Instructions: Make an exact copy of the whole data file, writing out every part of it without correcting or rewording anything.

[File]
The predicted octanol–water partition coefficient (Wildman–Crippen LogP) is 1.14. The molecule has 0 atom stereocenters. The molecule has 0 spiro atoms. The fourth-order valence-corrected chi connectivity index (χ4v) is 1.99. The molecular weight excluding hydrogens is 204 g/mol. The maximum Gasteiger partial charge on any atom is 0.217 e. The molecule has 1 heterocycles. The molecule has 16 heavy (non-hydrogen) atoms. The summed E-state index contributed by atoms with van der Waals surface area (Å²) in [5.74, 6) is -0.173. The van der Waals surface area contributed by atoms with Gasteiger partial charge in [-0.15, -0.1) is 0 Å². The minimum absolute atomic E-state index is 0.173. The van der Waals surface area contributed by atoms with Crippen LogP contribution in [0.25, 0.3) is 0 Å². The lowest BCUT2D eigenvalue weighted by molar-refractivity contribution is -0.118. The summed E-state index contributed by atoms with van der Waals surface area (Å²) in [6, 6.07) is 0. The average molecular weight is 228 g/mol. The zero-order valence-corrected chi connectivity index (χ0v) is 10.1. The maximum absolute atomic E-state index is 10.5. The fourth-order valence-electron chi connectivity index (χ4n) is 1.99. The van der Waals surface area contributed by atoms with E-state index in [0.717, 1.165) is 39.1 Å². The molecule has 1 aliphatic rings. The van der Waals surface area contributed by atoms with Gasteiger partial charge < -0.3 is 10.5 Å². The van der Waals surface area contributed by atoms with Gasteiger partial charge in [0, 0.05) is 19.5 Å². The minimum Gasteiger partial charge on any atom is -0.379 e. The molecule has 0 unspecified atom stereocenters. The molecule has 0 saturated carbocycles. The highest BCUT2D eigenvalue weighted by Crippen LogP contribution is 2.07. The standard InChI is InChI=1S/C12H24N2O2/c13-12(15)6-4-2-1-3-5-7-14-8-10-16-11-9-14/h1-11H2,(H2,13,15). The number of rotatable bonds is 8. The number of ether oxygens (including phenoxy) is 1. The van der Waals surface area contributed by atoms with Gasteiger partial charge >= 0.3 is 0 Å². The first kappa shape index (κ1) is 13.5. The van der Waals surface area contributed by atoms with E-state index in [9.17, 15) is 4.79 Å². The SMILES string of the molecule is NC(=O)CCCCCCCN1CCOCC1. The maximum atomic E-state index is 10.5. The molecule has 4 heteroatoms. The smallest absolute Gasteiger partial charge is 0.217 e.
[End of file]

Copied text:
The predicted octanol–water partition coefficient (Wildman–Crippen LogP) is 1.14. The molecule has 0 atom stereocenters. The molecule has 0 spiro atoms. The fourth-order valence-corrected chi connectivity index (χ4v) is 1.99. The molecular weight excluding hydrogens is 204 g/mol. The maximum Gasteiger partial charge on any atom is 0.217 e. The molecule has 1 heterocycles. The molecule has 16 heavy (non-hydrogen) atoms. The summed E-state index contributed by atoms with van der Waals surface area (Å²) in [5.74, 6) is -0.173. The van der Waals surface area contributed by atoms with Gasteiger partial charge in [-0.15, -0.1) is 0 Å². The minimum absolute atomic E-state index is 0.173. The van der Waals surface area contributed by atoms with Crippen LogP contribution in [0.25, 0.3) is 0 Å². The lowest BCUT2D eigenvalue weighted by molar-refractivity contribution is -0.118. The summed E-state index contributed by atoms with van der Waals surface area (Å²) in [6, 6.07) is 0. The average molecular weight is 228 g/mol. The zero-order valence-corrected chi connectivity index (χ0v) is 10.1. The maximum absolute atomic E-state index is 10.5. The fourth-order valence-electron chi connectivity index (χ4n) is 1.99. The van der Waals surface area contributed by atoms with E-state index in [0.717, 1.165) is 39.1 Å². The molecule has 1 aliphatic rings. The van der Waals surface area contributed by atoms with Gasteiger partial charge < -0.3 is 10.5 Å². The van der Waals surface area contributed by atoms with Gasteiger partial charge in [0, 0.05) is 19.5 Å². The minimum Gasteiger partial charge on any atom is -0.379 e. The molecule has 0 unspecified atom stereocenters. The molecule has 0 saturated carbocycles. The highest BCUT2D eigenvalue weighted by Crippen LogP contribution is 2.07. The standard InChI is InChI=1S/C12H24N2O2/c13-12(15)6-4-2-1-3-5-7-14-8-10-16-11-9-14/h1-11H2,(H2,13,15). The number of rotatable bonds is 8. The number of ether oxygens (including phenoxy) is 1. The van der Waals surface area contributed by atoms with Gasteiger partial charge >= 0.3 is 0 Å². The first kappa shape index (κ1) is 13.5. The van der Waals surface area contributed by atoms with E-state index in [9.17, 15) is 4.79 Å². The SMILES string of the molecule is NC(=O)CCCCCCCN1CCOCC1. The maximum atomic E-state index is 10.5. The molecule has 4 heteroatoms. The smallest absolute Gasteiger partial charge is 0.217 e.